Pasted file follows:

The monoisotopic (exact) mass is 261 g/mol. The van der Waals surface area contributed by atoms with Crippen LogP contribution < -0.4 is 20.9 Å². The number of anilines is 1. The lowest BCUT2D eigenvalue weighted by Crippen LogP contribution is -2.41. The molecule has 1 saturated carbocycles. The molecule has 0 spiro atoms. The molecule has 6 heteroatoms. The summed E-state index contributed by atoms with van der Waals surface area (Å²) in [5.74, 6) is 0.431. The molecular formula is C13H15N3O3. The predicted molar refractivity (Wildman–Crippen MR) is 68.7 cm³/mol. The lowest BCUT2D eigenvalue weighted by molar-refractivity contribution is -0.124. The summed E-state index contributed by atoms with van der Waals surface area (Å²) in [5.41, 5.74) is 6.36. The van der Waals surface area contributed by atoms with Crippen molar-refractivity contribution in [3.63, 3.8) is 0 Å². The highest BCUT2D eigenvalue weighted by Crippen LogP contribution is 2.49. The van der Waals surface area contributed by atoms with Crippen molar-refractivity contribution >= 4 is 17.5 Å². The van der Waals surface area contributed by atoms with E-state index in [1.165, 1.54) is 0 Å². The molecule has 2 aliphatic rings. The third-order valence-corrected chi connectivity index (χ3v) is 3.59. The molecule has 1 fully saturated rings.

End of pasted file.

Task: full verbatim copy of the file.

The monoisotopic (exact) mass is 261 g/mol. The van der Waals surface area contributed by atoms with Crippen LogP contribution < -0.4 is 20.9 Å². The number of anilines is 1. The lowest BCUT2D eigenvalue weighted by Crippen LogP contribution is -2.41. The molecule has 1 saturated carbocycles. The molecule has 0 spiro atoms. The molecule has 6 heteroatoms. The summed E-state index contributed by atoms with van der Waals surface area (Å²) in [5.74, 6) is 0.431. The molecular formula is C13H15N3O3. The predicted molar refractivity (Wildman–Crippen MR) is 68.7 cm³/mol. The lowest BCUT2D eigenvalue weighted by molar-refractivity contribution is -0.124. The summed E-state index contributed by atoms with van der Waals surface area (Å²) in [5.41, 5.74) is 6.36. The van der Waals surface area contributed by atoms with Crippen molar-refractivity contribution in [3.63, 3.8) is 0 Å². The highest BCUT2D eigenvalue weighted by Crippen LogP contribution is 2.49. The van der Waals surface area contributed by atoms with Crippen molar-refractivity contribution >= 4 is 17.5 Å². The van der Waals surface area contributed by atoms with E-state index in [1.165, 1.54) is 0 Å². The molecule has 2 aliphatic rings. The third-order valence-corrected chi connectivity index (χ3v) is 3.59. The molecule has 1 fully saturated rings.